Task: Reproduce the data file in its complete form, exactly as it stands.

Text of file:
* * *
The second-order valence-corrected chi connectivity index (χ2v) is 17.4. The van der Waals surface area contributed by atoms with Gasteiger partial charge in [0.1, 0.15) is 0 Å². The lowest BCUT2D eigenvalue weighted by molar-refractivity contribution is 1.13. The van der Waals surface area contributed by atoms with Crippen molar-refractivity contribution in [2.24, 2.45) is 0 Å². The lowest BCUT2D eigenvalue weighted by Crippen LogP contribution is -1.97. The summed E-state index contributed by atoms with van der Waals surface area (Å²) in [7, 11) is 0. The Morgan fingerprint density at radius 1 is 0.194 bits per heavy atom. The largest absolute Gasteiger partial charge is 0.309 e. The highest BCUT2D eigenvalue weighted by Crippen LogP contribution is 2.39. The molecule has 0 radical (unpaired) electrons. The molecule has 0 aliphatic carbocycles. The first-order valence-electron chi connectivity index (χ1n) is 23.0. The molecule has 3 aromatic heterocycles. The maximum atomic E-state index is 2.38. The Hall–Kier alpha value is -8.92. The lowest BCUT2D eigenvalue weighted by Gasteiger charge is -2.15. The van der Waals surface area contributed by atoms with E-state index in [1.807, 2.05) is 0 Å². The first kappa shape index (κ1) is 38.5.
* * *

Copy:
The second-order valence-corrected chi connectivity index (χ2v) is 17.4. The van der Waals surface area contributed by atoms with Gasteiger partial charge in [0.1, 0.15) is 0 Å². The lowest BCUT2D eigenvalue weighted by molar-refractivity contribution is 1.13. The van der Waals surface area contributed by atoms with Crippen molar-refractivity contribution in [2.24, 2.45) is 0 Å². The lowest BCUT2D eigenvalue weighted by Crippen LogP contribution is -1.97. The summed E-state index contributed by atoms with van der Waals surface area (Å²) in [7, 11) is 0. The Morgan fingerprint density at radius 1 is 0.194 bits per heavy atom. The largest absolute Gasteiger partial charge is 0.309 e. The highest BCUT2D eigenvalue weighted by Crippen LogP contribution is 2.39. The molecule has 0 radical (unpaired) electrons. The molecule has 0 aliphatic carbocycles. The first-order valence-electron chi connectivity index (χ1n) is 23.0. The molecule has 3 aromatic heterocycles. The maximum atomic E-state index is 2.38. The Hall–Kier alpha value is -8.92. The lowest BCUT2D eigenvalue weighted by Gasteiger charge is -2.15. The van der Waals surface area contributed by atoms with E-state index in [1.807, 2.05) is 0 Å². The first kappa shape index (κ1) is 38.5.